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The Benefits to Learning Cursive Handwriting

We all had a teacher, whether it was in primary school, middle school, or even high school, who would ramble on about the importance of cursive writing. The question on most people’s minds is if learning cursive is actually as beneficial as their teacher believed it to be. The truth is, the teacher is correct, cursive is a very beneficial skill to learn in school.


Cursive handwriting improves one's retention of information. The physical act of writing out your notes by hand instead of typing on a keyboard forces children to process the content they are learning, and reframe it in their minds. This leads to an overall better understanding and retention of the information they are learning. Cursive writing also allows for a faster handwriting speed for the series of continuous strokes, unlike printing, which is a series of start and stop strokes. A faster speed when writing is proven to increase attention when writing, as well as fluidity.


Another major benefit to cursive handwriting is that those who learn cursive often have better spelling and grammar skills. Children who learn cursive are found to have a better understanding of forming sentences. Furthermore, the muscle memory of cursive aids spelling as the hand acquires memory of spelling patterns through fluid movements that are used repeatedly when writing. Through this continuous repetition children also learn letter, word, and sentence structure. A study at the Université de Sherbrooke showed that people who learn cursive writing at a younger age will be better at writing and spelling than those who do not.


Learning cursive handwriting has also proven to ease symptoms of dyslexia. Those who suffer from dyslexia will mix up their letters, letter sounds, and word combinations when reading and writing. Studies have found that children who suffer from dyslexia often respond better when writing in cursive than printing or typing. This is because learning cursive teaches children hand-eye coordination and memory skills. By not having to lift their pen off the paper, children find it easier to remember the continuously connected letters of cursive compared to the singular and disconnected letters of printing. As well, many printed letters look similar and are easily reversed, making it a lot easier for those who suffer from dyslexia to become confused when reading or writing it. This is not the case with cursive as it was found that those who suffer from dyslexia find it harder to reverse and confuse cursive letters.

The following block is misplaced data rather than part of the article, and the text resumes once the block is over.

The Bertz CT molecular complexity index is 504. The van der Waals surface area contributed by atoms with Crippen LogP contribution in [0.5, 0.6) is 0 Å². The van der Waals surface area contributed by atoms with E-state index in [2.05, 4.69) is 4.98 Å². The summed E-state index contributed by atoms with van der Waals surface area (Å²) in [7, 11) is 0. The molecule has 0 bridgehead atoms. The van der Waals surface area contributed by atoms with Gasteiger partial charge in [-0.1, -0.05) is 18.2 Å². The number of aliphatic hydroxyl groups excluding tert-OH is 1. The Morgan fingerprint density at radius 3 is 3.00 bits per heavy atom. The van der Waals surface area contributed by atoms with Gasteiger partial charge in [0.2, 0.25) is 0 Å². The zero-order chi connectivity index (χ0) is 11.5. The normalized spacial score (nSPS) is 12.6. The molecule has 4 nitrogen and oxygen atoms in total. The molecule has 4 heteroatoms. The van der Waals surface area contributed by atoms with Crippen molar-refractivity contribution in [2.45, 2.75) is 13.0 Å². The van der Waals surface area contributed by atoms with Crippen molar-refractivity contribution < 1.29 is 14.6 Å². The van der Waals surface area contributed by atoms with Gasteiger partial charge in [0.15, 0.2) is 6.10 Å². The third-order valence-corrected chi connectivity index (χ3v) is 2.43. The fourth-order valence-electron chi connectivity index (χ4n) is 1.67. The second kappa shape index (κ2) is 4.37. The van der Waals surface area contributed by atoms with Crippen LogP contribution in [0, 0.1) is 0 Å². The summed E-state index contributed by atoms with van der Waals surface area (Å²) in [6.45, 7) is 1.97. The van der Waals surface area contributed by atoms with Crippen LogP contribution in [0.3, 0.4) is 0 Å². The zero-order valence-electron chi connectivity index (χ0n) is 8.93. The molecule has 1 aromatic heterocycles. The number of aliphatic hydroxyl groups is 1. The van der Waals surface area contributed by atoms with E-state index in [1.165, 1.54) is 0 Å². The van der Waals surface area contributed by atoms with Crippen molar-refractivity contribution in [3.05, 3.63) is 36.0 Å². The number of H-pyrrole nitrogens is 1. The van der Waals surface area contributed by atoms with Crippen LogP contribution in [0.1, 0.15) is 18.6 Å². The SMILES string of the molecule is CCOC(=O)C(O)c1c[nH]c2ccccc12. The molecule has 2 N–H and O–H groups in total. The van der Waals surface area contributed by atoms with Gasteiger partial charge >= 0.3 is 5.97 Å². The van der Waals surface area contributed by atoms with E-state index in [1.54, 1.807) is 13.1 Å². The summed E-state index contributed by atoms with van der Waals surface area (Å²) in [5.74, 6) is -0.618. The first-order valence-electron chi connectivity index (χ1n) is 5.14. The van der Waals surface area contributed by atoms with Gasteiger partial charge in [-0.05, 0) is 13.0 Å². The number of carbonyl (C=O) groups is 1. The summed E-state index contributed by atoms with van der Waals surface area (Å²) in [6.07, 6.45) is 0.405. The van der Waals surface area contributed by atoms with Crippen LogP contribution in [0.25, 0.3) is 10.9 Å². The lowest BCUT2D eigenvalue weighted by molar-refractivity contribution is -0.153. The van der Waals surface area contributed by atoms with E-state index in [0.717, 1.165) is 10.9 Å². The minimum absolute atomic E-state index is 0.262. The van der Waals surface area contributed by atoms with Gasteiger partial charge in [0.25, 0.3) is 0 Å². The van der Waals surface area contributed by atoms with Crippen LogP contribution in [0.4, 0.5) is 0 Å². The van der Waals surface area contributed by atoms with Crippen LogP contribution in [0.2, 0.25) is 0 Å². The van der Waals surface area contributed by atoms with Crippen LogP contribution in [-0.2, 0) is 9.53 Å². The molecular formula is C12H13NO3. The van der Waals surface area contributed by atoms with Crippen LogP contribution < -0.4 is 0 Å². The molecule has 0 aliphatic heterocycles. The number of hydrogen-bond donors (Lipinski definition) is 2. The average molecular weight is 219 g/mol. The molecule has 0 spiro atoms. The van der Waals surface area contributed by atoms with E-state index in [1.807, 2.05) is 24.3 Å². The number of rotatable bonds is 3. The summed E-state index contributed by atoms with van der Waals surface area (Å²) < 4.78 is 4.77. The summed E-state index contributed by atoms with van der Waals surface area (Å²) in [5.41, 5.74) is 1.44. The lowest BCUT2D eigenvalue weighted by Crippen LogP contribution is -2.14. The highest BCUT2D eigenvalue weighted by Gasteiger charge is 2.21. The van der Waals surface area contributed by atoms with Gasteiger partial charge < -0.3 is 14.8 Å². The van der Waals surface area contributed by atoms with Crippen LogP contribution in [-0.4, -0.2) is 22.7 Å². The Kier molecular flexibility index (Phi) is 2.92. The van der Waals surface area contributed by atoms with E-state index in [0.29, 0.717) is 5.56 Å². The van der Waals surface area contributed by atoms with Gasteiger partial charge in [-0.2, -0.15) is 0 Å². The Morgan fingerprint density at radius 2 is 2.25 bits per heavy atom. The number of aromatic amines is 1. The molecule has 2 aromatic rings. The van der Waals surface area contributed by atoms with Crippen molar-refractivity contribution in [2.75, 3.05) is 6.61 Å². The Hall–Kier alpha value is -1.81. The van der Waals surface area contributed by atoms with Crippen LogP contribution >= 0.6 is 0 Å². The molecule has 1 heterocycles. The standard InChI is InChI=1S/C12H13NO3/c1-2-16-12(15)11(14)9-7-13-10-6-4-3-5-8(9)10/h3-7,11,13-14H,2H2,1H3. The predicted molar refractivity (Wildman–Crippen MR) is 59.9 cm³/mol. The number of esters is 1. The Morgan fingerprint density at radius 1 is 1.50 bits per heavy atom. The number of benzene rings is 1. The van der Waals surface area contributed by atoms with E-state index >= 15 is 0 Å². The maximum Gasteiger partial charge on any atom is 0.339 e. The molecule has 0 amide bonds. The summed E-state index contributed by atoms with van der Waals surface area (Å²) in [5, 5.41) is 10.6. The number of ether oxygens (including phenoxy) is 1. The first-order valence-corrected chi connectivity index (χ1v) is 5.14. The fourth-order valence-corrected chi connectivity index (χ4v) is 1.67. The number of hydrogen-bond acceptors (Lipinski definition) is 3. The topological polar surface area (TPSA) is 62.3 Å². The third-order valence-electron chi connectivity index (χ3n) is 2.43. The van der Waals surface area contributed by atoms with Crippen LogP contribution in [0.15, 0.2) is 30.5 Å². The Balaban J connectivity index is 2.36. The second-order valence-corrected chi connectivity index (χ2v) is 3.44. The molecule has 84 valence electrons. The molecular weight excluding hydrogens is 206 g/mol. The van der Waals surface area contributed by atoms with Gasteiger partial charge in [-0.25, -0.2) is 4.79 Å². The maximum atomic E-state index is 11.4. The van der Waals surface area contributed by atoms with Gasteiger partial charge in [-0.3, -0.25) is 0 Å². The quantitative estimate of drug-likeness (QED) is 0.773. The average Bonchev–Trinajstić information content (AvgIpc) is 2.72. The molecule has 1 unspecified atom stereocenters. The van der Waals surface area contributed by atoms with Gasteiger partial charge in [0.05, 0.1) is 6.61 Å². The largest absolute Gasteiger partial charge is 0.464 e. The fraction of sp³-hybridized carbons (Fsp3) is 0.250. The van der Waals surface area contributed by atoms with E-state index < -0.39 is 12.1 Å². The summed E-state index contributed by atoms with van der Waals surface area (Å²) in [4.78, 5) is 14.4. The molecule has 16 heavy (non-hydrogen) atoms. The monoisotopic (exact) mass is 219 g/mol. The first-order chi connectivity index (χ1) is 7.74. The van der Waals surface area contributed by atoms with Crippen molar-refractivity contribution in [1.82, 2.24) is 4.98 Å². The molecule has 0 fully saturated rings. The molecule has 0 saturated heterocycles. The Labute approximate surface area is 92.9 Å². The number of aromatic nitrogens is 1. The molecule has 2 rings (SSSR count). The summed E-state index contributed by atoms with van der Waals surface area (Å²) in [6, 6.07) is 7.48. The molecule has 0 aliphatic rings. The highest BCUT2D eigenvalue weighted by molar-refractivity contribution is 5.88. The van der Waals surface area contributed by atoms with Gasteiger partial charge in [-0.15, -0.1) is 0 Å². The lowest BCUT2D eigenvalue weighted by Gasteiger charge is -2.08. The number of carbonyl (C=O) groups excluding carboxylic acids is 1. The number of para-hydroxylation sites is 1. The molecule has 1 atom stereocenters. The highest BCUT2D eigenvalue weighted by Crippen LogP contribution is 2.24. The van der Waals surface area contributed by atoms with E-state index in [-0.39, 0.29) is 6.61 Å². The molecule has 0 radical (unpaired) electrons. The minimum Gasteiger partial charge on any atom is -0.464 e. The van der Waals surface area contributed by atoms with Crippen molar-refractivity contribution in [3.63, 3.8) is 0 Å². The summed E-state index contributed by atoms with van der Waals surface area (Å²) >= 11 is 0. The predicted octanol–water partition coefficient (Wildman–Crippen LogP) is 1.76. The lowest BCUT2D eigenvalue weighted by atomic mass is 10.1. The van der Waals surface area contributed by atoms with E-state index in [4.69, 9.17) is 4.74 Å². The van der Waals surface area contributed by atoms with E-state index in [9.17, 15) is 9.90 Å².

Overall, learning cursive writing is beneficial for motor skills, cognitive development, and writing. Even if cursive is not in your skillset, do not worry, as it is something that can be learned at any age and will still be beneficial for a person in the long run!


Sources:

Brain Balance Achievement Centers. “Brain Benefits of Learning to Write in Cursive.” Brain Balance. 2022. https://www.brainbalancecenters.com/blog/brain-benefits-write-in-cursive Accessed 17 January 2022.

Hatfield, Iris.“Top 10 Reasons to Learn Cursive.”Memoria Press .6 January 2018. https://www.memoriapress.com/articles/top-10-reasons-to-learn-cursive/ Accessed 17 January 2022.


My Cursive.“5 Powerful Benefits of Cursive Writing (Reasons to Teach it!)” My Cursive. 2020. https://mycursive.com/benefits-of-cursive-writing/ Accessed 17 January 2022.

StartWriteIndia. “Cursive Writing Benefits to Help Dyslexic Children.”Medium. 25 July 2018. https://medium.com/@startwriteindia/cursive-writing-benefits-to-help-dyslexic-children-d3567c18454 Accessed 17 January 2022.



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